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Fifteen restaurants – including nine London establishments – received their first Michelin star today, as the tyre manufacturer unveiled the 2014 issue of its coveted red book, with two more rising from one to two stars.
Square Meal examines the changes to the gastronomic landscape and talks to the chefs and commentators involved, including L'Enclume's Simon Rogan.
Eight London restaurants – including hot property Dabbous (pictured) – were awarded their first Michelin star today, after the tyre manufacturer accidentally leaked the news on its website one week early. The only London restaurant to move from one- to two-star status was Sketch: Lecture Room & Library, in Mayfair. Meanwhile, outside London, eight UK restaurants were awarded with one star, and two were upgraded to two stars.
Seven London restaurants have been awarded their first Michelin star by this year’s judging panel, bringing the total number of Michelin-starred restaurants in the capital to 53. Nuno Mendes’ Viajante (pictured) and the Galvin brothers’ La Chapelle were among the one-star recipients predicted by Square Meal. Also awarded one star were Kitchen W8 in Kensington, Seven Park Place at the St James’s Hotel & Club, Gauthier Soho, Petersham Nurseries Café and Pétrus in Knightsbridge.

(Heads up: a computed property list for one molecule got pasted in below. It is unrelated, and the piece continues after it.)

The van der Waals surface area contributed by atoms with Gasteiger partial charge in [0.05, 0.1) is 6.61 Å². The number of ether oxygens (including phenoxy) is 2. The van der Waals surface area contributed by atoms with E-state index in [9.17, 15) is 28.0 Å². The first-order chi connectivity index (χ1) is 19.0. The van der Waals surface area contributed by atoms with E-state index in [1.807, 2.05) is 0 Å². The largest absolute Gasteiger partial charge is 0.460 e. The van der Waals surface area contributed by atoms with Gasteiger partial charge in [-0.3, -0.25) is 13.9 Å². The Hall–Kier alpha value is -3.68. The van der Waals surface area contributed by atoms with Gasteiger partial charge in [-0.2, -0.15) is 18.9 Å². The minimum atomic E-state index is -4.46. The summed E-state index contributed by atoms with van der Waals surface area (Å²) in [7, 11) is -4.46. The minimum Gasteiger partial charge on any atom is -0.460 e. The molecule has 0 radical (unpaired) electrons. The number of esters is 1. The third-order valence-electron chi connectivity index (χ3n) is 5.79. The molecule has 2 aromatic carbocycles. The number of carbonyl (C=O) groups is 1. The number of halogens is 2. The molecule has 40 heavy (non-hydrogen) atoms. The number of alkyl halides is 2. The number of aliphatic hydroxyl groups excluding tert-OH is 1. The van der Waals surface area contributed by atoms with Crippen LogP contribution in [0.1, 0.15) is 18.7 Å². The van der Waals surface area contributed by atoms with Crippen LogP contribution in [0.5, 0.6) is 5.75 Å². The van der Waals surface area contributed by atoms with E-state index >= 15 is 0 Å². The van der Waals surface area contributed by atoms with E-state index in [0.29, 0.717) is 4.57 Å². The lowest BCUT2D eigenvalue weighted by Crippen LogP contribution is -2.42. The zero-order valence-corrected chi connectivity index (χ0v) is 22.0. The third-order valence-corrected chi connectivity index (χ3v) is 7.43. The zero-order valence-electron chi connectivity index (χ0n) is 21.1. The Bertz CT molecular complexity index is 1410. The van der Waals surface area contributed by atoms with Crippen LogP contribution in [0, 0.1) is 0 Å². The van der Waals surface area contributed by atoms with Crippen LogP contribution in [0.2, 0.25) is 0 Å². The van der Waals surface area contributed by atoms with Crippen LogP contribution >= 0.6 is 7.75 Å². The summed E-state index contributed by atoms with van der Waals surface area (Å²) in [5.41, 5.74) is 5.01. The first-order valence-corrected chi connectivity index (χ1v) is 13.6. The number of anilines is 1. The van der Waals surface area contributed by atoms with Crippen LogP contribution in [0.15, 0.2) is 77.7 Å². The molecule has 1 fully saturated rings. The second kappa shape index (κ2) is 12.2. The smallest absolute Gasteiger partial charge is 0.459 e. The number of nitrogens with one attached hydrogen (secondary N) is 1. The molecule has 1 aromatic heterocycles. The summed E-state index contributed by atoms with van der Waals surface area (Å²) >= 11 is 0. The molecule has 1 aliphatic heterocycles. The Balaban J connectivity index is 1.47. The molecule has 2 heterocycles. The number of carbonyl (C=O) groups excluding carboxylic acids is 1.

Looking for some hot foodie debate? Look no further – The 2010 Michelin stars for Great Britain and Ireland have been announced, with eight new stars being awarded in London. The two big winners are Alain Ducasse, who received three stars at Alain Ducasse at the Dorchester, and Brett Graham, who received two stars at The Ledbury, plus one star at the Harwood Arms.
Three London restaurants were awarded two stars in this year’s Michelin Guide Great Britain & Ireland. West End, French big hitters Alain Ducasse at The Dorchester, Hibiscus and L'Atelier de Joel Robuchon (pictured left) all reached double-starred heights, while eight restaurants received the accolade of one star.
London's Hibiscus, Quilon, Rhodes W1 Restaurant, La Trompette and Wild Honey (pictured left) were all awarded one Michelin star in the recently unveiled Michelin Guide to Great Britain & Ireland 2008.
Anthony Demetre, chef-proprietor of Wild Honey, told us that he’s even more shell-shocked than when sister restaurant Arbutus received a star last year. He puts it down to ‘great cooking combined with sensitive prices’. Similar feelings of surprise were voiced by Sriram Aylur, chef-director at Quilon, who said the announcement ‘came totally out of the blue’. The Victoria restaurant has been open for eight years and serves food from India’s south-west coast.
Only Marylebone’s Orrery restaurant lost its Michelin star. No restaurants were upgraded to two-star status, nor did any achieve the ultimate accolade of three stars. Derek Bulmer, editor of the Michelin Guide to Great Britain & Ireland 2008, said the lack of new two and three star restaurants reflects London’s trend for informal restaurants and praised the capital’s restaurant scene for its diversity. He also said the future looks healthy and that he wouldn't be surprised to see another three-star restaurant in the next couple of years.